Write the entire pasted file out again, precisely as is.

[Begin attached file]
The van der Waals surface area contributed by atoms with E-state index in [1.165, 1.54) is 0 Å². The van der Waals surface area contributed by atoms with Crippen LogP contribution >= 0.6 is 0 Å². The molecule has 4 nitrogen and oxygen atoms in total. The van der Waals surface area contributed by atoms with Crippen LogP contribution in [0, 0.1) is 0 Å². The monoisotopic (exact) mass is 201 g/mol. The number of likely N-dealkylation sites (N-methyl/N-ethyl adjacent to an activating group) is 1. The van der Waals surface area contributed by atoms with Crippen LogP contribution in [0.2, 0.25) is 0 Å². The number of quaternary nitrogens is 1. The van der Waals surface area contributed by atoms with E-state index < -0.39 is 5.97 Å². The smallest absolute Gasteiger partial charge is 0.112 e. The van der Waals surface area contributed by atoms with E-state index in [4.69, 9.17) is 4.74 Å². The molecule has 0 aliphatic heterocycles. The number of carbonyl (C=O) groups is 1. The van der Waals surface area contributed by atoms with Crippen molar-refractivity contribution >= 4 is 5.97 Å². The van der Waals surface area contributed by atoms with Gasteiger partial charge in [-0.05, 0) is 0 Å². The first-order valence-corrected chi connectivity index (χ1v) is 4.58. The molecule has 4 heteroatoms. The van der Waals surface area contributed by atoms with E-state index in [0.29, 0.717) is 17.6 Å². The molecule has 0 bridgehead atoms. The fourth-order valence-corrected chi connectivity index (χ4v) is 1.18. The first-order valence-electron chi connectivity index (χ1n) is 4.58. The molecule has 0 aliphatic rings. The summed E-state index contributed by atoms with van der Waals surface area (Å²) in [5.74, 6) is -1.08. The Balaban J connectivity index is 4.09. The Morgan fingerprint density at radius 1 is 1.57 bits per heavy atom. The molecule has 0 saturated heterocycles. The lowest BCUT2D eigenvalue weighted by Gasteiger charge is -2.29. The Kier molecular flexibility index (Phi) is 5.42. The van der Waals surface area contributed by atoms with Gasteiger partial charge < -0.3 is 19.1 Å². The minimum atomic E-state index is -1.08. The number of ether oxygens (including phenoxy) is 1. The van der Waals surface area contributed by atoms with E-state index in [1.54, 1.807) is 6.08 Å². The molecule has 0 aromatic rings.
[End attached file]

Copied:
The van der Waals surface area contributed by atoms with E-state index in [1.165, 1.54) is 0 Å². The van der Waals surface area contributed by atoms with Crippen LogP contribution >= 0.6 is 0 Å². The molecule has 4 nitrogen and oxygen atoms in total. The van der Waals surface area contributed by atoms with Crippen LogP contribution in [0, 0.1) is 0 Å². The monoisotopic (exact) mass is 201 g/mol. The number of likely N-dealkylation sites (N-methyl/N-ethyl adjacent to an activating group) is 1. The van der Waals surface area contributed by atoms with Crippen LogP contribution in [0.2, 0.25) is 0 Å². The number of quaternary nitrogens is 1. The van der Waals surface area contributed by atoms with E-state index < -0.39 is 5.97 Å². The smallest absolute Gasteiger partial charge is 0.112 e. The van der Waals surface area contributed by atoms with E-state index in [4.69, 9.17) is 4.74 Å². The molecule has 0 aliphatic heterocycles. The number of carbonyl (C=O) groups is 1. The van der Waals surface area contributed by atoms with Crippen molar-refractivity contribution >= 4 is 5.97 Å². The van der Waals surface area contributed by atoms with Gasteiger partial charge in [-0.05, 0) is 0 Å². The first-order valence-corrected chi connectivity index (χ1v) is 4.58. The molecule has 4 heteroatoms. The van der Waals surface area contributed by atoms with E-state index in [0.29, 0.717) is 17.6 Å². The molecule has 0 bridgehead atoms. The fourth-order valence-corrected chi connectivity index (χ4v) is 1.18. The first-order valence-electron chi connectivity index (χ1n) is 4.58. The molecule has 0 aliphatic rings. The summed E-state index contributed by atoms with van der Waals surface area (Å²) in [5.74, 6) is -1.08. The Balaban J connectivity index is 4.09. The Morgan fingerprint density at radius 1 is 1.57 bits per heavy atom. The molecule has 0 saturated heterocycles. The lowest BCUT2D eigenvalue weighted by Gasteiger charge is -2.29. The Kier molecular flexibility index (Phi) is 5.42. The van der Waals surface area contributed by atoms with Gasteiger partial charge < -0.3 is 19.1 Å². The minimum atomic E-state index is -1.08. The number of ether oxygens (including phenoxy) is 1. The van der Waals surface area contributed by atoms with E-state index in [1.54, 1.807) is 6.08 Å². The molecule has 0 aromatic rings.